In a desperate attempt to occupy my exhausted mind with more or less entertaining content a few days ago, I stumbled over an article in the Inc. Magazine that was going on and on about how to spot an exceptional employee whenever you see one. The ultimately goal was, presumably, either to reward such people for their or to lure them into an employment contract (if we are talking about candidates).
As far as I can tell, the article is not spanking new and has been published on LinkedIn more than a year ago where it earned no less than 6,333 likes, 1,073 comments and 28 shares.
Wow. The ideas expressed in it obviously pulled some strings in lots of hearts. However, having utmost respect for Jeff Haden, I could not but disagree with many of the points he has made. In my experience as an HR manager and a recruiter in a major software development company, the very definition of an exceptional employee is different. It’s not that over-enthusiastic, confident to the point of bold, diplomatic, and abnormally curious person that Mr. Haden is painting. Let’s break the image down into bits and take a closer look at it.
Exceptional employees don’t stick to their job descriptions and are ready for new responsibilities
It is one thing when people find excuses, blaming their own downtime on others. It is completely another when they know the borders of their responsibility and the right moment to stop and engage a dedicated specialist. Growth in the number of responsibilities happens at the expense of time and diligence spent fulfilling each of them. Besides, the so highly praised hunger for new competencies illustrates the lack of passion to any of them. And without passion, there is no exceptional, or even good employee for that matter.
They can express their thoughts in any form and bring unique ideas
When you deal with a truly exceptional employee who can clearly define own goals, you call him or her a professional. These people can express their thoughts in oral or written forms and deliver a short description of their skills fast. Once in one of my job interviews I was asked to describe all my achievements in a form of an essay. I had only 15 minutes for that but I handled the task because at college I wrote a lot of them and had a dozen of essay examples in my head. I knew that my mistakes and style will matter too but focused more on the uniqueness of ideas I wanted to apply in a future project.
They are weird in a good way but know when to tune off their weirdness
I honestly don’t know why this should be a criterion. I had precisely three co-workers that could be qualified as mildly weird. None of them was a major asset to the company, but I’ll admit they made everyday work a little more fun. So instead of having quirky people who are able to get back to normal when necessary, why not hire “normal” ones from the very beginning? At that, I do not mean “normal” as a positive personal characteristic. Quirky people are fun, but they can be a handful in a work environment.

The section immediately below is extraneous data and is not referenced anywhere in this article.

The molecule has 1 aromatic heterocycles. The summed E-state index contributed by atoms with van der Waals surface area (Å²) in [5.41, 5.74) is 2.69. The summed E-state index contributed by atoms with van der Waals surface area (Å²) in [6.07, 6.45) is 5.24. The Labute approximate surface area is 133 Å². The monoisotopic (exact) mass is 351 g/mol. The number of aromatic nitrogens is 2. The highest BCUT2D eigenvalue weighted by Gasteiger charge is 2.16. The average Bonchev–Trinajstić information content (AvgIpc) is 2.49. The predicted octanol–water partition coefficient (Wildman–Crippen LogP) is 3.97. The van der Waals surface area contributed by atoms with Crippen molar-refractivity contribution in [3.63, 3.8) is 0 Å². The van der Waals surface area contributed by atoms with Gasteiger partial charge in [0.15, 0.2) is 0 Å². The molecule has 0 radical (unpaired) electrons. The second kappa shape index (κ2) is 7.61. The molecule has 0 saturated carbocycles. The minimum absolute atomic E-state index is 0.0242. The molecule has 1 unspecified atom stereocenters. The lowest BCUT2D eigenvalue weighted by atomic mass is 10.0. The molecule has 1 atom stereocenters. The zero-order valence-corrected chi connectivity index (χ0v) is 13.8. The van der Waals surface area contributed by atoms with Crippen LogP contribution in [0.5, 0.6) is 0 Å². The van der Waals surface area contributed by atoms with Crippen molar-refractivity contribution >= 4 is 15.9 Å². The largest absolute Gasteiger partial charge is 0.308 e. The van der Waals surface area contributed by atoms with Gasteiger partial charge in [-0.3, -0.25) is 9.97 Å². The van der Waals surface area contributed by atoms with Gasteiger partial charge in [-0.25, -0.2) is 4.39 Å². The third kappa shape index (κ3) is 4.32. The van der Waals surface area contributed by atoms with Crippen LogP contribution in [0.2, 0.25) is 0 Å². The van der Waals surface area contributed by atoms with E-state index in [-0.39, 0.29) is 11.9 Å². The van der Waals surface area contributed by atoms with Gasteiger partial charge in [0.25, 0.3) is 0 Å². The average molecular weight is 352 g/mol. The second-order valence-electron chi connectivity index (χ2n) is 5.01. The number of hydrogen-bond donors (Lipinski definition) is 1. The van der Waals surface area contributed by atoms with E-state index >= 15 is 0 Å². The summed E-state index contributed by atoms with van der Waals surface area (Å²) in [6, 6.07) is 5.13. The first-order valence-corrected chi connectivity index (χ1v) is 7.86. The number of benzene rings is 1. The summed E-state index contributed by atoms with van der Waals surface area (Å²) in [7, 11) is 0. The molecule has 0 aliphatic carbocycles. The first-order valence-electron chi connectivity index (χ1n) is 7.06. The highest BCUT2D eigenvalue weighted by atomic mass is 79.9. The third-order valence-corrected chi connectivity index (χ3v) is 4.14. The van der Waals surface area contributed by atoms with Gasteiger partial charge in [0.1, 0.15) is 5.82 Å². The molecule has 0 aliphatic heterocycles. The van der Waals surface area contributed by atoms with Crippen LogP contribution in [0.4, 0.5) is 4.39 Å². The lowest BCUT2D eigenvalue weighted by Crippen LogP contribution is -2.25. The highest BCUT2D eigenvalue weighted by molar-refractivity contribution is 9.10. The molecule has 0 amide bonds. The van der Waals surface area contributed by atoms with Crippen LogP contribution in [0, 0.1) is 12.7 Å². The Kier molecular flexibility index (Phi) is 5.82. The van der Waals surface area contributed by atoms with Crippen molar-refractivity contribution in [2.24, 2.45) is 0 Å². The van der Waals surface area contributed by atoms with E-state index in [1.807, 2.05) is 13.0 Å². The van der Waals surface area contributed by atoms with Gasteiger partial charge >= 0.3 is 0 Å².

They don’t hesitate to praise others in public and complain in private
The ability to acknowledge the merits of others is, no doubt, important. I do support the public acknowledgment part. However, the “private complaining” point makes my eye twitch a little. You see, I’ve had an experience of couloir discussions and covert actions in a work environment, and I hated each and every bit of it. Besides, it accomplished nothing. Clarity and honesty should be highly respected and cherished in any work group. That’s why they’ve invented retrospectives in Agile – to give people working back to back every day a chance to express their concerns vis-à-vis each other. A possible scenario: one developer of the team is obviously lagging behind, and her colleagues can see it. However, since she is being told off by their team leader in private, others gradually arrive to a conclusion that this is a normal work speed and quality.
Needless to say what an impact it will have on the productivity of others. When a person becomes a part of the team, he or she commits to share their ups and downs. And those ups and downs should be equally visible.
They like to prove other people wrong
This point made me question my entire candidate assessment protocol. They like proving other people wrong? Really? Have you met people that have this charming little personality trait? And how did it work for you?
To me, getting particular enjoyment from proving someone wrong (no matter who, just for the sake of proving) is the first red flag. It is a must-have trait for those who have dominating personalities and often oppress their colleagues, inhibiting the work process.
Looking at the very concept of an exceptional employee through the lens of my experience, I’m inclined to suggest there is no such person. I’ve met employees whose qualifications or personal traits can be exceptionally valuable for a company or productive and refreshing for the collective. Yet their “exceptionality” was contextual and probably wouldn’t work at some other place. That’s why, in order to spot an exceptional employee, you’d have to take into account a complex of factors that include the industry your company is working in, the people, the corporate values and a few dozens of others. The perfect employee discussion is too general and ambiguous by nature and can only serve as a discourse uniting dozens of separate discussion vectors.